Perhaps one of the biggest surprises for me at the United Egg Producers' (UEP) annual meeting in Asheville, N.C., was that the association hadn't given up on passage of the Egg Bill. Chad Gregory, president and CEO, UEP, said, "We haven't thrown in the towel yet on the Egg Bill. If our lead sponsors haven't thrown in the towel yet, then I don't think that we should. They [the congressional sponsors] will continue to try and find a piece of legislation to attach this Egg Bill to from now until the end of the 113th Congress."

UEP's agreement with the Humane Society of the United States (HSUS) to work together to secure passage of the Egg Bill dates back to July of 2011, and it has been extended several times. The most recent extension, prior to the UEP annual meeting, expired at the end of October 2013. Gregory said that UEP needed to decide how to proceed going forward.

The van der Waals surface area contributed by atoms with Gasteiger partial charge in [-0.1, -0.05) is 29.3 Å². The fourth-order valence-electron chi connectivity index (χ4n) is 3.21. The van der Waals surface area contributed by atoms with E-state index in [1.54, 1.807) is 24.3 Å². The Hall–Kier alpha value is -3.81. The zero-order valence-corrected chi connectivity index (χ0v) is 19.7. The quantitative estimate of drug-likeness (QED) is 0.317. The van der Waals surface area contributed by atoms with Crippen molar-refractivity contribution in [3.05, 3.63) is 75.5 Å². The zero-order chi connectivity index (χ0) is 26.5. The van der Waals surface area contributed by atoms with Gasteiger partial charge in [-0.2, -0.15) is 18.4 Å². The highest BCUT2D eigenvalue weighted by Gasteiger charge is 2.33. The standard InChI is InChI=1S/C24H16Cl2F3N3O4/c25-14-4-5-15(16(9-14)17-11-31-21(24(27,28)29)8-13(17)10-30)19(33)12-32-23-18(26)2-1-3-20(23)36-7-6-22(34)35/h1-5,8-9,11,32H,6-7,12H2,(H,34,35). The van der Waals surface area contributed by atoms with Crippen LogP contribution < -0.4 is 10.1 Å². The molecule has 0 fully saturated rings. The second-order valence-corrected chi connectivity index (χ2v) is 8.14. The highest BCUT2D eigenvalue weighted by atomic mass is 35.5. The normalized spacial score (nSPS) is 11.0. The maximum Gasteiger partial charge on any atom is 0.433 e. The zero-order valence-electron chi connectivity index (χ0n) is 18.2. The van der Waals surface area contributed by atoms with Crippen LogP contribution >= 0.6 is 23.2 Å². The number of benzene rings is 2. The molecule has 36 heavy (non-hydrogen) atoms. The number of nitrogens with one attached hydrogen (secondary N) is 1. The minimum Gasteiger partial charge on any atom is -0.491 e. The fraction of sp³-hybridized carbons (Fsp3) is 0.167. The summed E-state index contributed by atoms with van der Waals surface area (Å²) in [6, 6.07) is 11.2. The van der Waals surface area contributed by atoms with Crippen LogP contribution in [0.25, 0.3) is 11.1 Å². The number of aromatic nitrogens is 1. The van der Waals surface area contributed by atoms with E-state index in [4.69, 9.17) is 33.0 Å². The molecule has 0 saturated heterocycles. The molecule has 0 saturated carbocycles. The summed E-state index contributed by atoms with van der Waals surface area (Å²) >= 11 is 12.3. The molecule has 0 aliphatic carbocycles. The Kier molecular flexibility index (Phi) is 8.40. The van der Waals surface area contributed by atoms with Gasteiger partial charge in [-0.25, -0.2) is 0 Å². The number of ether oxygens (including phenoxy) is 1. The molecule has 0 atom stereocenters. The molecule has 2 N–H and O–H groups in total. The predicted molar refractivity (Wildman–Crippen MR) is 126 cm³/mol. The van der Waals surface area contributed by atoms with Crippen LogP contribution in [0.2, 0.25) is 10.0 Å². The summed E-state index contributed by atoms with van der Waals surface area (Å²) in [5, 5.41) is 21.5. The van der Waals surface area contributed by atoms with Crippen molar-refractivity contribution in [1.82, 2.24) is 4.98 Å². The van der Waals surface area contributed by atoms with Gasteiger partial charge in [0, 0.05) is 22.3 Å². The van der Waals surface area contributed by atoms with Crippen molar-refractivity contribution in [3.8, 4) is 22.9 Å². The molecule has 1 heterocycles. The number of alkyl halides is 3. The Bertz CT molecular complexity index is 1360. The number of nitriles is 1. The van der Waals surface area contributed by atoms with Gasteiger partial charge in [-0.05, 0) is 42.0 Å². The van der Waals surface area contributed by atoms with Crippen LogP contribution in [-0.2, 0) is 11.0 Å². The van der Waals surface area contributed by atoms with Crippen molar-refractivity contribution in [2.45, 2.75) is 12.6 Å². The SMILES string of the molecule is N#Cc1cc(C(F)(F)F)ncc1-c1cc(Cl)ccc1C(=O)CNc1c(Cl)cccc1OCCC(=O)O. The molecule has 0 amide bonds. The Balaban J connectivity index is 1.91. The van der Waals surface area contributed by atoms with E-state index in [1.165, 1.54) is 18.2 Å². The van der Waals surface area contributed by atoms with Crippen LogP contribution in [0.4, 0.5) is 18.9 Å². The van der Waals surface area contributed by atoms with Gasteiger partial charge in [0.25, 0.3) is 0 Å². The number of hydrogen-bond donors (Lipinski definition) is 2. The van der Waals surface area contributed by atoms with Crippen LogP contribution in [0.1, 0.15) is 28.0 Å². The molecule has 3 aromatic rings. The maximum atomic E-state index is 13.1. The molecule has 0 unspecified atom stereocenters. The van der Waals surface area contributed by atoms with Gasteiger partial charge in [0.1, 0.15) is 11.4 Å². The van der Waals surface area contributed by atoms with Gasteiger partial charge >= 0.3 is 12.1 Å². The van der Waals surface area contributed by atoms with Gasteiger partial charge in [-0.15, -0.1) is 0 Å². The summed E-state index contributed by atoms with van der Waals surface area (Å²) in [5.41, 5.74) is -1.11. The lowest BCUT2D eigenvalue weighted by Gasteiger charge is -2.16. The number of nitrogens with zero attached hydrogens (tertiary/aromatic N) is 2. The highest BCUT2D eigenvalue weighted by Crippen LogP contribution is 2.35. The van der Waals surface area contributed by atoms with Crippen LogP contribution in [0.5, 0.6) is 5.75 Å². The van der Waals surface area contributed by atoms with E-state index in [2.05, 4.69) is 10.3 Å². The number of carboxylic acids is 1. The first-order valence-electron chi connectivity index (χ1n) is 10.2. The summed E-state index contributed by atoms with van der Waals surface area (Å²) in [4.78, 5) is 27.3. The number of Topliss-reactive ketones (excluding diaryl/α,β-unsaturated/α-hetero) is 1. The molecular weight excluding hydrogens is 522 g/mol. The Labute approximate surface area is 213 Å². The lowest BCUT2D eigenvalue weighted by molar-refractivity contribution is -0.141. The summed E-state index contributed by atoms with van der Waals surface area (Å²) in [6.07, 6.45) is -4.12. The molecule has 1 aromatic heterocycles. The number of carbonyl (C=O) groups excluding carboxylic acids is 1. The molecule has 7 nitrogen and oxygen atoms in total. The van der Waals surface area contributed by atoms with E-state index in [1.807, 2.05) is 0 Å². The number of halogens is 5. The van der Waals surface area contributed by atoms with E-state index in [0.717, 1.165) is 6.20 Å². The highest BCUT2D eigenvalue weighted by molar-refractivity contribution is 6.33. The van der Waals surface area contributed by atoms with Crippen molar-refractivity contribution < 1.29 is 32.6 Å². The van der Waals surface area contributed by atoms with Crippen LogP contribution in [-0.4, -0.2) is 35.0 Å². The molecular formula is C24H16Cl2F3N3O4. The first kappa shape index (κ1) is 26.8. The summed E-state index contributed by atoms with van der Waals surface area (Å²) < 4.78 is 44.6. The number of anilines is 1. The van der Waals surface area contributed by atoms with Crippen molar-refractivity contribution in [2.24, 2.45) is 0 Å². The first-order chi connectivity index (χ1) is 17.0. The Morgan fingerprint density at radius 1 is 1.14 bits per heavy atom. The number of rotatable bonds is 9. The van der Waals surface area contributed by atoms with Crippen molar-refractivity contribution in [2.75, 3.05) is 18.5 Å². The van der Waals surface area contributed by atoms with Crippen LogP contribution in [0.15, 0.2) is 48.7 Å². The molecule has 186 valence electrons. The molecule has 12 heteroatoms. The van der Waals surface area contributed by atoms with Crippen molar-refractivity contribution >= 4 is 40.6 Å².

"We need to resolve our relationship with HSUS, one way or the other," he said. "Going forward will we continue to work together or going forward will we go our separate ways. We can't answer that yet."


Looking to the future, the one certainty for egg producers will be change. With or without the Egg Bill, changes being made by egg producers in California and other states to prepare for Proposition 2's impact on the California egg market will be felt throughout 2014.

Will the egg market in California, Washington and Oregon embrace enriched cages, or will cage-free egg production grow to replace conventional cage eggs as the market leader? California will provide a litmus test for what the future of the egg industry might be in other states. A quick look at how the shift from conventional cages to enriched cages has gone in Europe should be enough to convince U.S. egg producers that change isn't just coming, it can be unpredictable. How many European egg producers thought that the path out of conventional cages was going to lead to majority cage-free or free-range production in some countries?